As others have said - this guy's can of worms is open now and the only options are to eat the worms or walk away. Cans of worms in the FAA medical system are unusually expensive.
So this is where I think most people are reacting.
You cannot explain this away and as you've seen, it is a bad idea to try. Saying "I screwed up but..." doesn't work and this sounds a lot like that. Letters of recommendation will not help, the decisions will be made on the facts in the case. The facts give the appearance of someone who may have an alcohol problem and in order to prove that you're sober, you'll probably be forced to quit drinking entirely and to be tested for any alcohol use for a certain time period. It probably involves going to AA meeting, with your attendance being monitored. It will suck and the worms will be expensive and not at all tasty.
There is a bright light in the future for you. Once you've been through all the hoops and complied with all the requirements, there is a change you can make once your 3rd class expires - you switch to a program called Basic Medical. Under BM, your family doctor will perform a medical and sign off on the results of that medical. You take a training class and you'll be good to fly, the FAA is not involved and there's no special issuance. The thing stopping you right now is that you cannot have had your medical denied or revoked, so you will have to keep up what they want for the duration of your medical.
It's not a battle, it's providing proof that you are fit to fly. The statement should be: "Ok, I will do all you need me to do to make you (the FAA) comfortable that I am fit to fly." The last thing they want to do is approve you then have you bore a hole in to a loaded hotel from above or kill innocents because you had a known issue. Being stand offish about it or looking at it as a battle where you need to slay the monster will just make tougher on you, they are very good at battles.
Hey OP, I'd have PMed you this but I can't since you are a guest - but I suggest that you simply wait it out until the FAA sends you a letter. (You can and should call every 4-5 business days and ask about your status - that will speed things along). In the meantime contact http://www.aeromedicaldoc.com/ Dr. Bruce. I used him for my situation which involved some similar history (Waaay back in my past, but college age stupidity). If you truly are a non-drinker (or perhaps at most a few drinks a year) now and ready to spend the $$$ for the HIMS stuff, he is the man to shepherd you through the process.
Procedure question: if he is denied and DUI BAC was less than 0.15 can he just reapply in two years? I’m guessing the two minor in possession citations will mean the answer is no.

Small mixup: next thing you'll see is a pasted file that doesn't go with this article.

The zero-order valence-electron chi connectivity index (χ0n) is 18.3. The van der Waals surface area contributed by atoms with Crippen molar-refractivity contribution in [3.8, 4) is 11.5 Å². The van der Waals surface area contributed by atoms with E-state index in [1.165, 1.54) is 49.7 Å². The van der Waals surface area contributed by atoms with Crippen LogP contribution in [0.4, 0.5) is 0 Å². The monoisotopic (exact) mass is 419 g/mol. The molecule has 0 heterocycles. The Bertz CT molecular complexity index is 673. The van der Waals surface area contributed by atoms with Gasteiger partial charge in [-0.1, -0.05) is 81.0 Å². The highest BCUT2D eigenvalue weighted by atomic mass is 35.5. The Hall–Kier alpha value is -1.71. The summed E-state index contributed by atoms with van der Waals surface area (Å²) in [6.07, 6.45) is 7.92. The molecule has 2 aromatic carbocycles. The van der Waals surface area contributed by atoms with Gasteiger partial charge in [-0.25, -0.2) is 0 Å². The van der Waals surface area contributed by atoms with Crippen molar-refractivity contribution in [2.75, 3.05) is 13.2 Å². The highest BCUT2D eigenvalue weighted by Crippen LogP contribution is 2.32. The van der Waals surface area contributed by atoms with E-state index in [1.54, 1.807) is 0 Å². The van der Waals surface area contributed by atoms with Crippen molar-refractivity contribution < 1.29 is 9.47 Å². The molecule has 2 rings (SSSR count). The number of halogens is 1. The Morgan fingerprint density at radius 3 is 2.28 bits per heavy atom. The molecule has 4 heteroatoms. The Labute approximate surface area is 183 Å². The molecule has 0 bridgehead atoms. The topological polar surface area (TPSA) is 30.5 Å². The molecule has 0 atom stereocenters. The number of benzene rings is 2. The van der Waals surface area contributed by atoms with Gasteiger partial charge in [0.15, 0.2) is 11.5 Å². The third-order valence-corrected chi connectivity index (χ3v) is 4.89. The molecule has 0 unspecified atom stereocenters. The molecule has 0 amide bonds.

IF you read his second paragraph in post #8 you will see that he told us that “EVERYONE” at the party (or parties, as this happened more than once and resulted in his driver license being suspended) was cited for an underage alcohol violation. He was heading toward resistance or reluctance to accept his guilt through comparative rationalization. The FAA doesn’t care if he was alone or in a crowd, especially after his 3rd offense. I don’t think the guy has a dependency on alcohol, and I hope he gets to fly some day. THEN again, I’m not the guy he has to convince. (There’s another conditional “IF-THEN” statement for you.)
The young feller who started this thread sounds sincere and willing to do whatever it takes to assuage the FAA of their darkest fears so that he can storm the lofty skies and commit acts of overage aviation. It won’t be easy. If he stays unemotional and does what some very specialized AMEs instruct him to do then he will likely be successful. If he acts defiant, resistant, non-compliant... well, take a guess regarding the outcome.
So, pit2atx, good luck with the process. I hope you keep us posted on your successful future as a pilot.
This thread is making me thirsty
I'm not so sure that the FAA is unemotional.
I agree. I also think it is appropriate for the FAA to determine if the OP has an issue. I don’t think it’s appropriate to say that this guy should never get a pilots license or say he has an issue with alcohol dependency solely based on the information provided in the posts.
But what you don’t know is whether or not he was drinking at those parties. What if he was there drinking cokes because he was driving his buddies home and the cops show up and give everyone a Minor in Possesion ticket. What do you think about him if that’s the case......
I’ll say once again there is not enough information in this thread to pass judgment. The FAA gets to do that when he applies for his medical and all of the facts are available.
I was leaning more towards a good scotch.
Typical Ron the expert. Note that Ron has no standing in the FAA or the medical profession.
Now examine your statements without the passionate claim that you are right because you say so. Intoxication is a standard and it is used every day in DUI cases. Intoxication is used by the FAA medical branch. Now you want to believe minor in possession indicates substance abuse when consumption (use) and intoxication are not even alleged.
So bang your drum and drive all the evil spirits away by supporting the FAA in assuming facts not in evidence and not even alleged.
I chose a different path. I have dealt with misplaced enforcement attitudes/policies/procedures. It takes time and money. If it is wrong then stand up and say so if you’ve got the time and money to do so. If not then ya gotta deal with the situation. At no time do you have to agree that it is right.
Did you bother to listen to the HIMS AMEs here? Intoxication IS not the standard used by the FAA. If intoxication were the only standard, they'd not be worried about those who have demonstrated an alcohol tolerance. While I may not have FAA standing, I at least have read and understood the DSM standard which you apparently are ignorant of. One of the standards there is indeed "recurrent subtance-related legal problems." Note, it doesn't say "use" there. The two minor convictions along with the DUI (which was, on it's face, intoxication), indeed meet the accepted psychiatric standards.
I didn't say I didn't disagree with some of the FAA views, but I am telling you HOW it is with the FAA. The FAA medical deals with the liklihood of a subsequent problem, not just the legal evidence of previous issues.